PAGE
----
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About the Author

Barbara Altemus was born in Los Angeles, California in 1949. Ms. Altemus holds Master's degrees in both Psychology and Latin American Studies. She is a Phi Beta Kappa scholar who has taught at Antioch University and Pacific Oaks College.

For over 15 years the Barbara has worked with at-risk youth and has taught at inner-city high schools in Los Angeles, working with gangs, drug addiction and suicide prevention.

She has worked in the healing arts for over 25 years, studying alternative approaches to healing while traveling throughout Mexico, Central America, and South America, as well as Native American reservations in the US. She has studied extensively with Native American Medicine People, and is also trained in the fields of nutrition, energetic hands-on-healing, herbology, mind-spirit treatment and other alternative healing modalities.

Barbara is fluent in Spanish and Portuguese. As a Fulbright Scholar in Brazil, she helped to bring a voice to the voiceless by becoming an advocate for people living in favelas, otherwise referred to as squatter settlements. As an advocate for peace, she has participated in human and land rights movements, in addition to working with indigenous people on their native lands. As an active participant in the international peace movement, Barbara was asked by Rigoberta Menchu Tum, Nobel Peace Prize winner from Guatemala, to be her interpreter and translator at the Indigeneous People's Tribunal in Davis, California in 1980.

She also has participated in numerous Native American Elder's gatherings addressing the destruction of the environment, and she has worked with members of the National Lawyer's Guild and the American Civil Liberties Union (ACLU) addressing human right's violations in the US and throughout the world. In 1973 she assisted the family of slain President Salvador Allende to secure political asylum outside of Chile, and throughout the 80's she has helped to organize concerts with music and themes addressing human rights violations in Latin America.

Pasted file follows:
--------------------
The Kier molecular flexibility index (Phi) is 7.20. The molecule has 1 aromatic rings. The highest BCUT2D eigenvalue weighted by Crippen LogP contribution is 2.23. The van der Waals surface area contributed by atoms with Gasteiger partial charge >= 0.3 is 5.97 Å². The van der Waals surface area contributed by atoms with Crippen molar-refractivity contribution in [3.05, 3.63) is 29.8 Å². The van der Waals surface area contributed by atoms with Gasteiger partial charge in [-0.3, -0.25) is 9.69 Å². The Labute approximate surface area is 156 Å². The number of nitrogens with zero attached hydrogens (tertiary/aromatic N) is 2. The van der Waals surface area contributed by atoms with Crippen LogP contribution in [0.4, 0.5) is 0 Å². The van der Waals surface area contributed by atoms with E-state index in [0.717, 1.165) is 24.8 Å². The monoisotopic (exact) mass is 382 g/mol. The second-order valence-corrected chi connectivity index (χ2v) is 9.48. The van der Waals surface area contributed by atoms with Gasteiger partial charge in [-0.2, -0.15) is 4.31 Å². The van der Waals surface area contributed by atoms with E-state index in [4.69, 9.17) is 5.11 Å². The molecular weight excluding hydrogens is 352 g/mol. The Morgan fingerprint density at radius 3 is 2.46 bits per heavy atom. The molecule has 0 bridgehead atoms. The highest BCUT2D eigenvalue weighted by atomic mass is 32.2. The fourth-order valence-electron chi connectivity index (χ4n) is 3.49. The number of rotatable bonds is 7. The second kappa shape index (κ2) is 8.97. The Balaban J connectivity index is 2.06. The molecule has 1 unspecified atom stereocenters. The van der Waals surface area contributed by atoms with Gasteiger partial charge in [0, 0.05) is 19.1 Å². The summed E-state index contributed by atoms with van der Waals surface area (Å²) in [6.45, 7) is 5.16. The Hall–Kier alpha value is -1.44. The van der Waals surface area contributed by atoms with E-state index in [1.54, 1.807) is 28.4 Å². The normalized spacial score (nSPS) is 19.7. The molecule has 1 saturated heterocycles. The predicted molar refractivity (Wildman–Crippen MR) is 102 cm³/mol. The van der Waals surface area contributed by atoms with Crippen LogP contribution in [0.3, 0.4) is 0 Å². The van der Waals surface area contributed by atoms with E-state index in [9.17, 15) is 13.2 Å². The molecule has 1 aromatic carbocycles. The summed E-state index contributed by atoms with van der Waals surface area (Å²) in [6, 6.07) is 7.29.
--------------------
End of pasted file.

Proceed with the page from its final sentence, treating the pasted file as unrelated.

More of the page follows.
In the 1990's Barbara has participated in numerous Native Hawaiian and Native American Elder's Gatherings. She has worked closely with Reverend Michael Beckwith at Agape Center for Truth addressing peace issues.

 She has also worked closely with Chief Arvol Looking Horse, spiritual leader of the Lakota,Dakota,Nakota (Sioux) Nation and Keeper of their Sacred Bundle, and has met with His Holiness the Dalai Lama on behalf of the gathering.

In 1999 Barbara was invited to the Parliament of the World's Religions in Capetown, South Africa, and was asked to give a workshop based on her (then) upcoming book, "The Gift of Pain, Transforming Hurt into Healing." She also served as the interpreter and translator for the Mayan spiritual leader, Juana Vasquez de Arcon, who spoke on behalf of Nobel Peace Prize Laurette RIgoberta Menchu Tum, at this gathering.

In 2002 Barbara worked closely with Chief Looking Horse and Ela Gandhi, granddaughter of Mahatma Gandhi, in organizing World Peace and Prayer Day in Durban. South Africa. She was part of the World Peace and Prayer Day Delegation invited to South Africa.

Today Barbara continues to advocate for peace. She is a co-creator of the We Are One Foundation, and is the visionary, writer and producer of the feature documentary, THE CALLING: Heal Ourselves, Heal Our Planet, directed by Oscar nominated filmmaker William Gazecki (film currenty in production). Barbara is an individual and family therapist, life coach, poet, writer and mother to Imani.